It’s close, but the axe falls to Kathy.  Joe continues to show us his soft side, as he admits to being wrong about Kathy when he first judged her.  Gordon offers her the opportunity to stage (pronounced “stahhhhzh,” basically an unpaid intern) at one of his NY restaurants.  A cool offer, to be sure, but he’s not giving her a job, he’s getting free labor out of it.  It will be interesting to see if Kathy takes him up on that offer.  That’s an EXCELLENT way to learn first-hand, and looks amazing on a resume.

Kathy, we didn’t see enough of you, unfortunately.  I would have loved to have seen more.  You can follow Kathy on Twitter and Facebook, and wish her all the best!

Please post your comments on this episode below, and subscribe to my blog in the upper right corner of your screen so you don’t miss any of the exciting behind-the-scenes and where-are-they-now stuff coming up!

78 Responses to MasterChef 4 recap: Burgers and Lobsters in Las Vegas (S4E8)

  1. i watched the show but cant recall what were the main ingredient of Luca’s burger other than carmalized onions. Please tell me what it is. thanks in advance.

  2. Hi Ben, I just found your blog and love it! Just wanted to tell you that I’m really thrilled to see such thoughtful (and funny) critique of MasterChef and, in this instance, of Capitalism. In my experience, expressing any sort of anti-capitalist viewpoint is severely frowned up, but I think your connection between the microcosm of MasterChef and the larger and far more pervasive system of capitalism that informs so much of what we do is very well-put and, in my opinion, very accurate.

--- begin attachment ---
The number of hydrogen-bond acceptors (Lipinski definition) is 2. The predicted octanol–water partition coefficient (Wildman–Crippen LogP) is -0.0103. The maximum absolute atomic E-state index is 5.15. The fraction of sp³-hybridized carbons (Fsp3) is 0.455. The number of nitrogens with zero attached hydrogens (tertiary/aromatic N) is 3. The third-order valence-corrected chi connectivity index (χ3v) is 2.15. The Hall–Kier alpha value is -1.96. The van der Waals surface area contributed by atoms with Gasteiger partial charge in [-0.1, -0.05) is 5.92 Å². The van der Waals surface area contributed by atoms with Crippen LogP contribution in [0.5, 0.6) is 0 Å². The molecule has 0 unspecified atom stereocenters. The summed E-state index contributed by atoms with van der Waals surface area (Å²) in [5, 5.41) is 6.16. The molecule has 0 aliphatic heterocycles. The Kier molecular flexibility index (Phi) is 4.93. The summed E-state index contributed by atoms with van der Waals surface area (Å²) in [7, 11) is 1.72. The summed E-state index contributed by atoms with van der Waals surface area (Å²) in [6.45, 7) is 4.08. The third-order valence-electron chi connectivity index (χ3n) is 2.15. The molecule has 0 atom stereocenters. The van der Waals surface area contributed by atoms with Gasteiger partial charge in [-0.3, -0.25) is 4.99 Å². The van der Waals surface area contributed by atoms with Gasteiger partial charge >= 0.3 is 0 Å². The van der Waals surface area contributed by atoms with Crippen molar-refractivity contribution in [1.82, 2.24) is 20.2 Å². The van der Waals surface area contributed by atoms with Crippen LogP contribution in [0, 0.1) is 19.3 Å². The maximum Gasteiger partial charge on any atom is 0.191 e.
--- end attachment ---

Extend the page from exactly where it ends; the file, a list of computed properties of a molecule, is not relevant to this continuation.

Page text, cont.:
I watched MasterChef with near-religious fervor every week until this season. The theatrics and the obnoxious Walmart plugs and Joe’s verbal abuse of contestants became way too much. If I’m going to watch bad TV, I’d much rather watch something that actually makes me feel good or really entertains me. (I’ve taken to watching the Gilmore Girls while I cook and try to learn real cooking techniques, which MasterChef clearly has no interest in doing.)

    Long story short (too late), I’m thrilled I stumbled across your blog. I look forward to reading more!

  3. Hey Ben, I love your commentary on Masterchef as well as your insight into other things. How do you feel about Trader Joe? Just curious. Thanks and continue to write!

    • Anna, I’m jealous of you folks who have Trader Joe’s…though their sister store Aldi is opening up all over my city, and Trader Joe’s isn’t far behind. I love their commitment to avoid GMO products entirely. I love what they did to the economy wine industry, and that we can now get an acceptable bottle of wine at most stores for $3-$4, rather than resorting to boxes or jugs, for casual drinking. I’ve never really bought many of their packaged products (snacks, chips, etc.) because I just don’t buy that stuff anyway, but I’d KILL to have a Trader Joe’s near me, if only for the fresh meats and veggies and cheeses and great wine selection.

  4. Hi Ben. I’ve been following you on FB since your own MC season, but never made it over to your blog until today. I wish I had been reading here all along. I just had to comment on what you said, “Vegas is the single most depressing place I’ve ever visited,” to say that it’s refreshing to hear someone say that. I dislike Vegas and always feel like the only adult who doesn’t go “yay! Vegas!” And you so aptly summarized what I dislike about it. I’m also very interested in hearing about the behind the scenes aspects of this (and other) reality shows. I generally dislike reality shows except for the ones that highlight creativity while also showing compassion and humanity. I go all over the board on MC. I love the home chefs and their passion and I wonder about how much things may be manipulated or staged. I’ll be reading backwards in your blog. Thanks for sharing.

    • Well, thanks Karen! And I’m so glad you ended up here. Though I’m a bit nervous to hear what you think about MasterChef after reading back through my blog! *chuckle* Be sure to let us know…